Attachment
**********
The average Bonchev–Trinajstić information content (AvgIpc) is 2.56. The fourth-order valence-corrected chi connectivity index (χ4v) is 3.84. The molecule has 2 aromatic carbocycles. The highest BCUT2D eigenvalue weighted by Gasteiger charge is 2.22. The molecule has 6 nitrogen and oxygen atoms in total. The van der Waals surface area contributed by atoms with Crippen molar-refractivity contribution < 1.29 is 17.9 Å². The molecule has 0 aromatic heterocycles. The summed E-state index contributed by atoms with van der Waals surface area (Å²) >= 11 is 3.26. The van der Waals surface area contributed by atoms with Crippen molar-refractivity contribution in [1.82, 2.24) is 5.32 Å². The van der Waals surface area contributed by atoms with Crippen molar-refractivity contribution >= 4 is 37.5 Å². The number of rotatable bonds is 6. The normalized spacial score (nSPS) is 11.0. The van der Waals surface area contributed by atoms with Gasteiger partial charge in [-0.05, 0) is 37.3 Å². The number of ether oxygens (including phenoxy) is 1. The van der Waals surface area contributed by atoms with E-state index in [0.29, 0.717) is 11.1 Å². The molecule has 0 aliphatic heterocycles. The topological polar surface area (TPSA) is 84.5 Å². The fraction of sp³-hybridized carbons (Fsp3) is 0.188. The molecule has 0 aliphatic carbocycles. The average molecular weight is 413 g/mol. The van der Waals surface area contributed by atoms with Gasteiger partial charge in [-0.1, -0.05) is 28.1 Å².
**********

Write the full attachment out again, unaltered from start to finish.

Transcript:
The average Bonchev–Trinajstić information content (AvgIpc) is 2.56. The fourth-order valence-corrected chi connectivity index (χ4v) is 3.84. The molecule has 2 aromatic carbocycles. The highest BCUT2D eigenvalue weighted by Gasteiger charge is 2.22. The molecule has 6 nitrogen and oxygen atoms in total. The van der Waals surface area contributed by atoms with Crippen molar-refractivity contribution < 1.29 is 17.9 Å². The molecule has 0 aromatic heterocycles. The summed E-state index contributed by atoms with van der Waals surface area (Å²) >= 11 is 3.26. The van der Waals surface area contributed by atoms with Crippen molar-refractivity contribution in [1.82, 2.24) is 5.32 Å². The van der Waals surface area contributed by atoms with Crippen molar-refractivity contribution >= 4 is 37.5 Å². The number of rotatable bonds is 6. The normalized spacial score (nSPS) is 11.0. The van der Waals surface area contributed by atoms with Gasteiger partial charge in [-0.05, 0) is 37.3 Å². The number of ether oxygens (including phenoxy) is 1. The van der Waals surface area contributed by atoms with E-state index in [0.29, 0.717) is 11.1 Å². The molecule has 0 aliphatic heterocycles. The topological polar surface area (TPSA) is 84.5 Å². The fraction of sp³-hybridized carbons (Fsp3) is 0.188. The molecule has 0 aliphatic carbocycles. The average molecular weight is 413 g/mol. The van der Waals surface area contributed by atoms with Gasteiger partial charge in [-0.1, -0.05) is 28.1 Å².